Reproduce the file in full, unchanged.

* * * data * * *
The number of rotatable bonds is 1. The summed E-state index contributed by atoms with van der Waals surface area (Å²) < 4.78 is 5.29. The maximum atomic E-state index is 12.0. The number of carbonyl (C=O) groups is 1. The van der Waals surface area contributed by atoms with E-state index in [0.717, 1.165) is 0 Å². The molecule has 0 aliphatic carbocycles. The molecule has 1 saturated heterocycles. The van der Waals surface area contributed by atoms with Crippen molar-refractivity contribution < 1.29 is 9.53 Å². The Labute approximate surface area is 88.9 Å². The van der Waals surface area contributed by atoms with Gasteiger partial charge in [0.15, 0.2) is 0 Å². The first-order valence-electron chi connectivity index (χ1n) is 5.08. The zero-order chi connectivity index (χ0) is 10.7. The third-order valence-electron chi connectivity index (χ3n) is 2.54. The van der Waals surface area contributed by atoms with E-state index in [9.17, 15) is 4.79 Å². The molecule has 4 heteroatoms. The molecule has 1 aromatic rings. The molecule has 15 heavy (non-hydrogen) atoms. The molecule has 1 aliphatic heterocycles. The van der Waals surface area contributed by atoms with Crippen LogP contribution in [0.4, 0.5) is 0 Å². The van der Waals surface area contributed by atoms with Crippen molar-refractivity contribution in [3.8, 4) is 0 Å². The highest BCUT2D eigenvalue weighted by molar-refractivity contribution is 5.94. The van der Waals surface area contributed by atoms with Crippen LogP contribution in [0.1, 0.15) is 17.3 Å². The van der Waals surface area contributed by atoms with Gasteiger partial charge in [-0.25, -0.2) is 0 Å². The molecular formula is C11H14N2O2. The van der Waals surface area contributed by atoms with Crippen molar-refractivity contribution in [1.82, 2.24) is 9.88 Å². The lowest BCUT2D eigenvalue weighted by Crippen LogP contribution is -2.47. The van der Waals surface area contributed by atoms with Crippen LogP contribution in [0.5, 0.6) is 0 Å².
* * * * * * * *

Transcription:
The number of rotatable bonds is 1. The summed E-state index contributed by atoms with van der Waals surface area (Å²) < 4.78 is 5.29. The maximum atomic E-state index is 12.0. The number of carbonyl (C=O) groups is 1. The van der Waals surface area contributed by atoms with E-state index in [0.717, 1.165) is 0 Å². The molecule has 0 aliphatic carbocycles. The molecule has 1 saturated heterocycles. The van der Waals surface area contributed by atoms with Crippen molar-refractivity contribution < 1.29 is 9.53 Å². The Labute approximate surface area is 88.9 Å². The van der Waals surface area contributed by atoms with Gasteiger partial charge in [0.15, 0.2) is 0 Å². The first-order valence-electron chi connectivity index (χ1n) is 5.08. The zero-order chi connectivity index (χ0) is 10.7. The third-order valence-electron chi connectivity index (χ3n) is 2.54. The van der Waals surface area contributed by atoms with E-state index in [9.17, 15) is 4.79 Å². The molecule has 4 heteroatoms. The molecule has 1 aromatic rings. The molecule has 15 heavy (non-hydrogen) atoms. The molecule has 1 aliphatic heterocycles. The van der Waals surface area contributed by atoms with Crippen LogP contribution in [0.4, 0.5) is 0 Å². The van der Waals surface area contributed by atoms with Crippen molar-refractivity contribution in [3.8, 4) is 0 Å². The highest BCUT2D eigenvalue weighted by molar-refractivity contribution is 5.94. The van der Waals surface area contributed by atoms with Crippen LogP contribution in [0.1, 0.15) is 17.3 Å². The van der Waals surface area contributed by atoms with Gasteiger partial charge in [-0.25, -0.2) is 0 Å². The molecular formula is C11H14N2O2. The van der Waals surface area contributed by atoms with Crippen molar-refractivity contribution in [1.82, 2.24) is 9.88 Å². The lowest BCUT2D eigenvalue weighted by Crippen LogP contribution is -2.47. The van der Waals surface area contributed by atoms with Crippen LogP contribution in [0.5, 0.6) is 0 Å².